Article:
7 New Year’s Resolutions For a Healthy Vagina

Once the champagne has been popped and confetti has layered the ground, the party has passed—and it’s time to plan. Many people usually think of resolutions that advance their careers, brighten their mental state, or ignite their wanderlust, but health-focused New Year aspirations are important, too. We’re not talking weight loss or running goals here—but what’s happening downstairs.

In fact, making the overall condition and vitality of your vagina a priority could improve a plethora of aspects of your life—from your sexual satisfaction to your monthly period. And without giving your lady bits the TLC they need, you could actually run the risk of illness. As OB/GYN and author Dr. Felice Gersh, M.D. explains, a vagina has its own unique microbiome and interface with the immune system. “If a woman has an unhealthy microbiome, there is the theoretical possibility that toxic bacteria can cross into her vascular system and create an overall inflammatory state and even induce autoimmunity,” she explains. “A women’s self esteem and overall life quality depends on a healthy vagina.”

So in addition to making 2019 the year you cross the Atlantic to Europe and shut off your iPhone by 10 p.m., consider making these resolutions for you vagina:

I’ll Trade Douching For Probiotics

If you have a douching habit—it’s time to quit it, stat. Founder and president of Natural Fertility and author, Hethir Rodriguez explains that the vagina has an amazing ability to self-cleanse as long as a proper pH is maintained. Though douches are advertised as a way to rid the vagina of toxins and bacteria, she explains douching actually disrupts the delicate pH balance most women have, leading to uncomfortable and problematic yeast growth.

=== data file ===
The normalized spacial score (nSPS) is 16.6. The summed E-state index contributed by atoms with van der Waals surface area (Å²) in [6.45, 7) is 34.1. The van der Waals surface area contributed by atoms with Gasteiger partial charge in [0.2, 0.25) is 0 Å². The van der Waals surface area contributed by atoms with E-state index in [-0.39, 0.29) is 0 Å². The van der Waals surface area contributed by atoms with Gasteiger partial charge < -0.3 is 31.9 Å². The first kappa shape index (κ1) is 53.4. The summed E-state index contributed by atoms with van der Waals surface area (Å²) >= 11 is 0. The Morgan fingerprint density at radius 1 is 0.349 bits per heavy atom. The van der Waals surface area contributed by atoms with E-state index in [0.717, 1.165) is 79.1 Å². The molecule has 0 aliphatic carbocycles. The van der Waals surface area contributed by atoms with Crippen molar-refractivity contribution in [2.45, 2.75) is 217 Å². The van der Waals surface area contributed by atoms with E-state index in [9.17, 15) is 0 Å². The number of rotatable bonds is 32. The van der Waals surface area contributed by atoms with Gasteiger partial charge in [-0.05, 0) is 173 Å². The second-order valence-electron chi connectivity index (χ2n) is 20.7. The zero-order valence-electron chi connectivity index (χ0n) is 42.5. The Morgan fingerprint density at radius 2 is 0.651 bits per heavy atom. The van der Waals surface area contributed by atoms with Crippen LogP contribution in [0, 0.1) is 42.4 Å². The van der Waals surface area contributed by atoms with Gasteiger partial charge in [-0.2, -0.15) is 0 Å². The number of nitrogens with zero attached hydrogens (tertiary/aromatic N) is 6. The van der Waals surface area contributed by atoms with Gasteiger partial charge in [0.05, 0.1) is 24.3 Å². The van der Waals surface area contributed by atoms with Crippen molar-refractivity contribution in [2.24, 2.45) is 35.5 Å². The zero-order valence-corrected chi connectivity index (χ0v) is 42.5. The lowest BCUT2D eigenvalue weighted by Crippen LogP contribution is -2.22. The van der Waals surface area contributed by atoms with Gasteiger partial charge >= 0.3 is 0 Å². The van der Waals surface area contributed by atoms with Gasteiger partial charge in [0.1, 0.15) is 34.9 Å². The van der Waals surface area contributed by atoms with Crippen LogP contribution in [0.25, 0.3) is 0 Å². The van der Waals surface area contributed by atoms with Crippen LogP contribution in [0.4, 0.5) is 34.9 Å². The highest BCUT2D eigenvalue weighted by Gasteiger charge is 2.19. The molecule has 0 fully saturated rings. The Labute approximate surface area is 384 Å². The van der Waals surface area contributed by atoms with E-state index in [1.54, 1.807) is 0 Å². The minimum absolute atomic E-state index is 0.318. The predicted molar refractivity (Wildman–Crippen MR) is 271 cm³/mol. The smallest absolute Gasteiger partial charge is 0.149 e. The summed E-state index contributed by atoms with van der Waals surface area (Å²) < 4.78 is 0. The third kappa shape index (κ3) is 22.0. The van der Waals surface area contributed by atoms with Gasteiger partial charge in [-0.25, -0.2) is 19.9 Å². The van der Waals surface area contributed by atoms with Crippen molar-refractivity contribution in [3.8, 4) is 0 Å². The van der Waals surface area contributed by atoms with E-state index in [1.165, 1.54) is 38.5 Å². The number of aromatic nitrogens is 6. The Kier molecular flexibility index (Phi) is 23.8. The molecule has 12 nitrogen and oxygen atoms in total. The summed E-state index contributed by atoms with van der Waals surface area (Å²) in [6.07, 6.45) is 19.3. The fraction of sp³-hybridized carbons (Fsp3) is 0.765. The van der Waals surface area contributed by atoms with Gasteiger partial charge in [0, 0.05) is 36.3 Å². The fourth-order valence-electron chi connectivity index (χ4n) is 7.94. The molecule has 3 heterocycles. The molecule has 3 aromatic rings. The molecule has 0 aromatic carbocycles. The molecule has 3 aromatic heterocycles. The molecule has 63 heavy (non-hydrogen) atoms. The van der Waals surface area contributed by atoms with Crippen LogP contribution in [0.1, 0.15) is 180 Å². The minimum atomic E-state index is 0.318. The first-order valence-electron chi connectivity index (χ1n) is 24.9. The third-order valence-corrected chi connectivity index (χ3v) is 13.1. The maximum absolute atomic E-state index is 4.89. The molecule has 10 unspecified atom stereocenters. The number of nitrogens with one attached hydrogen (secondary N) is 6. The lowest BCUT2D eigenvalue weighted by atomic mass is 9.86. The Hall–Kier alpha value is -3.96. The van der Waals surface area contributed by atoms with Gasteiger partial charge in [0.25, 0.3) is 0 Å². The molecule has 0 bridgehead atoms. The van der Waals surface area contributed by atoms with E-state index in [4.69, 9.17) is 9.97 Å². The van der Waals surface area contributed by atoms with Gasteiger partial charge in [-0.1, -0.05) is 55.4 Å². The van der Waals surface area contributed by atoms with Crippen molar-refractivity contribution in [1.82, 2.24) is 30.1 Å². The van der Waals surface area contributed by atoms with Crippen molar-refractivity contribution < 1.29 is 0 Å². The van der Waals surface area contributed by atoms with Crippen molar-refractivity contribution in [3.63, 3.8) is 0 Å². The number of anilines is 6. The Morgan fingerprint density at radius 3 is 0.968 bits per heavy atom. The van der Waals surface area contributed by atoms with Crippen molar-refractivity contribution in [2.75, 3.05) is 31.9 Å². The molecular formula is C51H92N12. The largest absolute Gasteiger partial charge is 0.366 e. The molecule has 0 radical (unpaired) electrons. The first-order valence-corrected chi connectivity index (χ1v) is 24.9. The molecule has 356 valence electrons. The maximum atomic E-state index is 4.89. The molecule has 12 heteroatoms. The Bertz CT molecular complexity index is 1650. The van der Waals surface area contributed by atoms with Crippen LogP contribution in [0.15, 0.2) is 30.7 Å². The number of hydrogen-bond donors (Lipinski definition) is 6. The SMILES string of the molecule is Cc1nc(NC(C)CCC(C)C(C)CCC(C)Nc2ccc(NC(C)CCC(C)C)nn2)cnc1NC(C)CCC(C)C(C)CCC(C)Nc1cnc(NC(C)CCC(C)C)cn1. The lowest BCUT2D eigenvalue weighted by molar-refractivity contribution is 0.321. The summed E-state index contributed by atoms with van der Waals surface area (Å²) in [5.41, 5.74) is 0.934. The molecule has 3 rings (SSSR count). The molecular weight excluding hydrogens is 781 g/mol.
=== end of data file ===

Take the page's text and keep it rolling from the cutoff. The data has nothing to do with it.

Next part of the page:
If you want to ensure a fresh smell and a consistent, normal discharge, Rodriguez suggests turning to your diet this year. “Work to reduce sugars and alcohol, and include more whole foods, veggies, fermented foods, and water,” she continues. “You’ll see this effort reflected in a healthy vaginal environment.” While it’s recommended to talk to your trusted doc before introducing a supplement into your routine, a new breed of vaginal probiotics are trendy right now, as they work with your natural rhythms to omit unwanted smells or grimy textures.

I’ll Only Use the Best Products On My Vagina

Fun(ish) fact: the vaginal mucosa can absorb virtually anything that’s placed in there, and those substances can travel through your body, according to Rodriguez. That means shaving creams, oil, lotions, lubricants, tampons—the list goes on. “If unnatural and harmful chemicals get into your bloodstream, they can create all sorts of harm,” she warns. She suggests making the switch to organic-only, and obsessively reading reviews to understand how other women have experienced products. If you and your partner swear by lubricants, Dr. Gersh notes there are many natural lubricants that use aloe vera or coconut oil instead of a host of ingredients you can’t read on the back label.

I Won’t Fake It

When you’re in a long-term committed partnership, not every romp is going to make you go cross-eyed. Or curl your toes. Or leave you out of breath. But if you are with someone you love dearly and the sex is just so-so, the New Year is a good time to ask yourself why you’re willing to fake it.